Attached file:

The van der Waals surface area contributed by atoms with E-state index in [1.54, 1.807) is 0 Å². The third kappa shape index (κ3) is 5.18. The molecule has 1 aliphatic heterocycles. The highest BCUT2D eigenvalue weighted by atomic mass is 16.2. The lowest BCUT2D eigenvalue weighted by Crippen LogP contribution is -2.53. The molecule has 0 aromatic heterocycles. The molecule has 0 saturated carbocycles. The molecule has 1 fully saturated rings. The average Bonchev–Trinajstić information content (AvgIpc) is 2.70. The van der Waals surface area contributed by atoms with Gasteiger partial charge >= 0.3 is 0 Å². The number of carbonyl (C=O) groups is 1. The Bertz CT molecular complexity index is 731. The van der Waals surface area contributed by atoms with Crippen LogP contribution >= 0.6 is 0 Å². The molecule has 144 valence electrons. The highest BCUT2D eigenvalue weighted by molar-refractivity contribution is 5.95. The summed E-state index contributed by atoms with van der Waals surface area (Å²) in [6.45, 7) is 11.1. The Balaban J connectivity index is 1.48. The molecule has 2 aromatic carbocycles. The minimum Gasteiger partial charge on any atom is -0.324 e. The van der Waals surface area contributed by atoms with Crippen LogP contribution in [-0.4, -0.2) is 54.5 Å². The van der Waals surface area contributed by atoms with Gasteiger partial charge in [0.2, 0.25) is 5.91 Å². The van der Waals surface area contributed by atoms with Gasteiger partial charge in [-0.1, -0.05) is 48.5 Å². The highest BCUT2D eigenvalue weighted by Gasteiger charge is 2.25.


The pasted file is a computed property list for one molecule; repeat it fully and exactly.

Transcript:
The van der Waals surface area contributed by atoms with E-state index in [1.54, 1.807) is 0 Å². The third kappa shape index (κ3) is 5.18. The molecule has 1 aliphatic heterocycles. The highest BCUT2D eigenvalue weighted by atomic mass is 16.2. The lowest BCUT2D eigenvalue weighted by Crippen LogP contribution is -2.53. The molecule has 0 aromatic heterocycles. The molecule has 0 saturated carbocycles. The molecule has 1 fully saturated rings. The average Bonchev–Trinajstić information content (AvgIpc) is 2.70. The van der Waals surface area contributed by atoms with Gasteiger partial charge >= 0.3 is 0 Å². The number of carbonyl (C=O) groups is 1. The Bertz CT molecular complexity index is 731. The van der Waals surface area contributed by atoms with Crippen LogP contribution >= 0.6 is 0 Å². The molecule has 144 valence electrons. The highest BCUT2D eigenvalue weighted by molar-refractivity contribution is 5.95. The summed E-state index contributed by atoms with van der Waals surface area (Å²) in [6.45, 7) is 11.1. The Balaban J connectivity index is 1.48. The molecule has 2 aromatic carbocycles. The minimum Gasteiger partial charge on any atom is -0.324 e. The van der Waals surface area contributed by atoms with Crippen LogP contribution in [-0.4, -0.2) is 54.5 Å². The van der Waals surface area contributed by atoms with Gasteiger partial charge in [0.2, 0.25) is 5.91 Å². The van der Waals surface area contributed by atoms with Gasteiger partial charge in [-0.1, -0.05) is 48.5 Å². The highest BCUT2D eigenvalue weighted by Gasteiger charge is 2.25.